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“I travel to India every year, the houses here are based on what I observe there. I also lived in Nepal which is a strong influence. My wife said the work would be too oppressive, harsh, too real – without an avenue for access for the viewer. That’s where the iconic figures like Mickey, and other characters come in,” Gillette says.

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Phobik and his alternative universe.


Phobik has painted a mind bending, comic-book-centric exhibition of pieces centered around The Phobik God. Titled “Figments and Particles,” the dimensions he depicts are not of this planet – at least not yet.

“Each piece is a part of a story I’m trying to tell in my own comic book that I’m creating. From murals to canvases, each piece tells a story like a panel in a comic book,” Phobik relates. “My own icon is a monocle, representing thoughts, different dimensions or portals between dimensions, and it appears repeatedly in the works.”


CANTSTOPGOODBOY presents “realfake: UNKNOWN” a world of superheroes, All-American icons, and repeated images that pulse with intensity. “Overall this room, this show, is designed in museum-style, with minimal pieces. Jason (Jason Ostro, curator) and I collaborated on redoing the room with new lights, paint, and floor.” The artist described several of the pieces included in the show.


The striking piece “Color into Thin Air: Inside Out” is an example of one of the artist’s repeated images. 60 x 17 here, there is a more massive version of the image in the painting at the San Francisco museum Mu Mu.  “While the images are similar – I repeat images a lot – each one has unique attributes,” he says. “I repeat images throughout my work, but with slight variations of color or layers.”


CANTSTOPGOODBOY’s color pallet is vivid. “The colors are inspired by the Malibu mountains outside my studio. They’re the colors of nature and flowers.”


“Realfake is the name of my design studio. Here I’m illustrating it in neon.”

Missed the opening? Catch this exhibition through October 24th. The Gabba Gallery is located at 3126 Beverly Blvd LA, CA 90057

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  • Genie Davis, all photos:  Jack Burke

Street Art Takes Hold of the Beverly Hills Art Scene at Julien’s Auctions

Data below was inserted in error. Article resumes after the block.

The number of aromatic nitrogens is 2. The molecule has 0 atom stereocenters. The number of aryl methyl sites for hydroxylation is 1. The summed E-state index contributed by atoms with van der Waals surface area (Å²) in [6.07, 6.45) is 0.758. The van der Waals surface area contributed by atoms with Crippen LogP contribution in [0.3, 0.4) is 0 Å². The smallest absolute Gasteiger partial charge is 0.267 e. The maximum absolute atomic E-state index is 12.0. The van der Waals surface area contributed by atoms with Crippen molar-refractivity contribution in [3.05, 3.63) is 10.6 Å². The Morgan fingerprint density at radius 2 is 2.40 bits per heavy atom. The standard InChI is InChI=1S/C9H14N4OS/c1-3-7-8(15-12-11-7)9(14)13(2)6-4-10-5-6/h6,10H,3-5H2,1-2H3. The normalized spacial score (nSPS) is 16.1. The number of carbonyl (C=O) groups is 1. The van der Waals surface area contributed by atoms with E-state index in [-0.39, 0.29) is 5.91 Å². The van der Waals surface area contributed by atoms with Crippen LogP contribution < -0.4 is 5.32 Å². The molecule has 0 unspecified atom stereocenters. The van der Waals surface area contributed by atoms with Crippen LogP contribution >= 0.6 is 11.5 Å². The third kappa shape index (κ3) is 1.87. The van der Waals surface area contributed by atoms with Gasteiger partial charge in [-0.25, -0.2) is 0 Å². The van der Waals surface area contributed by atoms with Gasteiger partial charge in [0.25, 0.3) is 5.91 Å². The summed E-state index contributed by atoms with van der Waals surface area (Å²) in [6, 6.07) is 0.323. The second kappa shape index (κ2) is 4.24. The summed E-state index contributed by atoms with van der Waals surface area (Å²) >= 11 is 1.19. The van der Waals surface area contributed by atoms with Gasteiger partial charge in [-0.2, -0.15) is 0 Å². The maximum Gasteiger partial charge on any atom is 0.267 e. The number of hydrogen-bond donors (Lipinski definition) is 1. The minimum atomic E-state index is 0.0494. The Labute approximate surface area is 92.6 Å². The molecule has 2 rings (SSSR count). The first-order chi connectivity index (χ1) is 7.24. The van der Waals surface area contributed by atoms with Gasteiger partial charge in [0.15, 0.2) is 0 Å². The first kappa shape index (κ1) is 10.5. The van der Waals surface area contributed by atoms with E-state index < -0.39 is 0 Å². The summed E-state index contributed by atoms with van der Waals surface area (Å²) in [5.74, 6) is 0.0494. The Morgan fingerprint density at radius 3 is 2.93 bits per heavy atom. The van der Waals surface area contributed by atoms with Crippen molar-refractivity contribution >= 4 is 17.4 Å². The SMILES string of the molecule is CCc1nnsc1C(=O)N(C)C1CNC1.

Banksy's "I remember when all this was trees" at Julien's Auctions - Photo: Jack Burke
Banksy’s “I remember when all this was trees” at Julien’s Auctions – Photo: Jack Burke

British artist Banksy​’s 2010 Detroit street art “I Remember When All This Was Trees,” sold at Julien’s Auctions in Beverly Hills tonight for $137,500. This sale is just one of many street and contemporary art pieces drawing big crowds at Julien’s as well as participants online and by phone.

Excavated from an abandoned Packard Plant by Detroit’s 555 Gallery, and drawn in Banksy’s stencil technique, the piece that originally graced a cinder-block wall, is now owned by Steven and Laura Dunn. Dunn is the CEO of toy manufacturer Munchkin, Inc. 555 Gallery plans to use the proceeds to rehabilitate a 30,000-square-foot east Detroit warehouse into a multi-use arts space.



Other Banksy pieces generated interest and substantial sales throughout the evening, but perhaps the bigger story at Julien’s had nothing to do with Banksy’s murals.

Bleep (left) with The Gabba Gallery owner, Jason Ostro (right)
Bleep (left) with The Gabba Gallery owner, Jason Ostro (right)

As the liaison between Julien’s Auctions and consigning curator The Gabba Gallery, located in DTLA’s Westlake neighborhood, gallery owner Jason Ostro brought art in to Julien’s for the third year. “The majority of the artists here this evening I’ve worked with, and I’ve showed them. Gabba Gallery is thrilled that Julien’s Auction House is doing their 4th annual street art auction, and that they auction more and more pieces, year after year,” Ostro says.





Among the local artists Ostro curated for Julien’s are Wordsmith Jules, Mock Mar, 20, Morley, Christina Angelina, and Louis Carreon. All in all, over 40 LA-based artists contributed to the auction.

“While Banksy is certainly a large draw for the auction, a king of street art with a big world voice, the Los Angeles artists represented here do incredible work, and we’re excited by their participation,” Ostro asserts. He’s “always looking for more consigned and private collection pieces for the gallery, and to shepherd to Julien’s.”


Ostro has exhibited L.A. area artist Bleep, and was instrumental in bringing his piece “Rabbit Ears” to auction. Consigned as Lot 109,  “Rabbit Ears” is acrylic and oil on canvas, and depicts a large, textured bunny with a television for a head, on whose screen is written ‘More.’ A strong symbol of a conspicuously consumptive culture, “Rabbit Ears” is whimsical, satirical, and pointed. What signal are your rabbit ears pulling in?

rabbit ears

“Having a piece in the show has been insane already,” Bleep says. “Being interviewed, having so much attention paid to the work, the trajectory has just been amazing for me, jaw-dropping, and I’m super grateful to be here.”

Kat Kramer
Kat Kramer

Actress and producer Kat Kramer was at Julien’s to support the artists and the auction. “My father Stanley Kramer and my godmother Katherine Hepburn were huge supporters of the arts. I always come to support Julien’s. If my father and Katherine were alive they would be here,” she said.




Spicy margaritas, IPAs, hors d’oeuvres, and a buffet of cheese, breads, fruits and vegetables were enjoyed while auction paddles were distributed, and the buzz in the room became palpable.


Lot 1 began the evening with Shepard Fairey’s “Rise Above First” selling for $21,250.


Session I concluded September 30th following the preview reception; Sessions II and III will take place on October 1st as more street and contemporary artists go under Julien’s renowned hammer.